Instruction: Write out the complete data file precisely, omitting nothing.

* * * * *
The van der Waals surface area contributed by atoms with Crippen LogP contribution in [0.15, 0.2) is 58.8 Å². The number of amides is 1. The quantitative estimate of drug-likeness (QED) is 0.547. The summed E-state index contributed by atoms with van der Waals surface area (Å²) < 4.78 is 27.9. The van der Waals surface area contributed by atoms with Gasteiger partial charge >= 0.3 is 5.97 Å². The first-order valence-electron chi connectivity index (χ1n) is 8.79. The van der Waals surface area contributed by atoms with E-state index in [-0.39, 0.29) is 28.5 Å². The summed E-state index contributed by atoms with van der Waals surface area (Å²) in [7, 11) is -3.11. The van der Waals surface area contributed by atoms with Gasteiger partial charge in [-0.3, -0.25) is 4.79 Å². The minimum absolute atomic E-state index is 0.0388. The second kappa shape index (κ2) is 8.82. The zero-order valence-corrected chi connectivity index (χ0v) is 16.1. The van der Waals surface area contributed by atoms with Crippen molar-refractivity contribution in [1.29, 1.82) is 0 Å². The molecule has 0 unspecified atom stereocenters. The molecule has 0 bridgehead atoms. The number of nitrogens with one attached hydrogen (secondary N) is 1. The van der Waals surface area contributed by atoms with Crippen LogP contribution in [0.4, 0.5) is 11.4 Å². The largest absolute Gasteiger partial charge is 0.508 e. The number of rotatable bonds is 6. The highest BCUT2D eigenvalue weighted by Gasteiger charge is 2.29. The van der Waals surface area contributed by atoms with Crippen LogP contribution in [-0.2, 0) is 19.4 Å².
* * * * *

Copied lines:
The van der Waals surface area contributed by atoms with Crippen LogP contribution in [0.15, 0.2) is 58.8 Å². The number of amides is 1. The quantitative estimate of drug-likeness (QED) is 0.547. The summed E-state index contributed by atoms with van der Waals surface area (Å²) < 4.78 is 27.9. The van der Waals surface area contributed by atoms with Gasteiger partial charge >= 0.3 is 5.97 Å². The first-order valence-electron chi connectivity index (χ1n) is 8.79. The van der Waals surface area contributed by atoms with E-state index in [-0.39, 0.29) is 28.5 Å². The summed E-state index contributed by atoms with van der Waals surface area (Å²) in [7, 11) is -3.11. The van der Waals surface area contributed by atoms with Gasteiger partial charge in [-0.3, -0.25) is 4.79 Å². The minimum absolute atomic E-state index is 0.0388. The second kappa shape index (κ2) is 8.82. The zero-order valence-corrected chi connectivity index (χ0v) is 16.1. The van der Waals surface area contributed by atoms with Crippen molar-refractivity contribution in [1.29, 1.82) is 0 Å². The molecule has 0 unspecified atom stereocenters. The molecule has 0 bridgehead atoms. The number of nitrogens with one attached hydrogen (secondary N) is 1. The van der Waals surface area contributed by atoms with Crippen LogP contribution in [0.4, 0.5) is 11.4 Å². The largest absolute Gasteiger partial charge is 0.508 e. The number of rotatable bonds is 6. The highest BCUT2D eigenvalue weighted by Gasteiger charge is 2.29. The van der Waals surface area contributed by atoms with Crippen LogP contribution in [-0.2, 0) is 19.4 Å².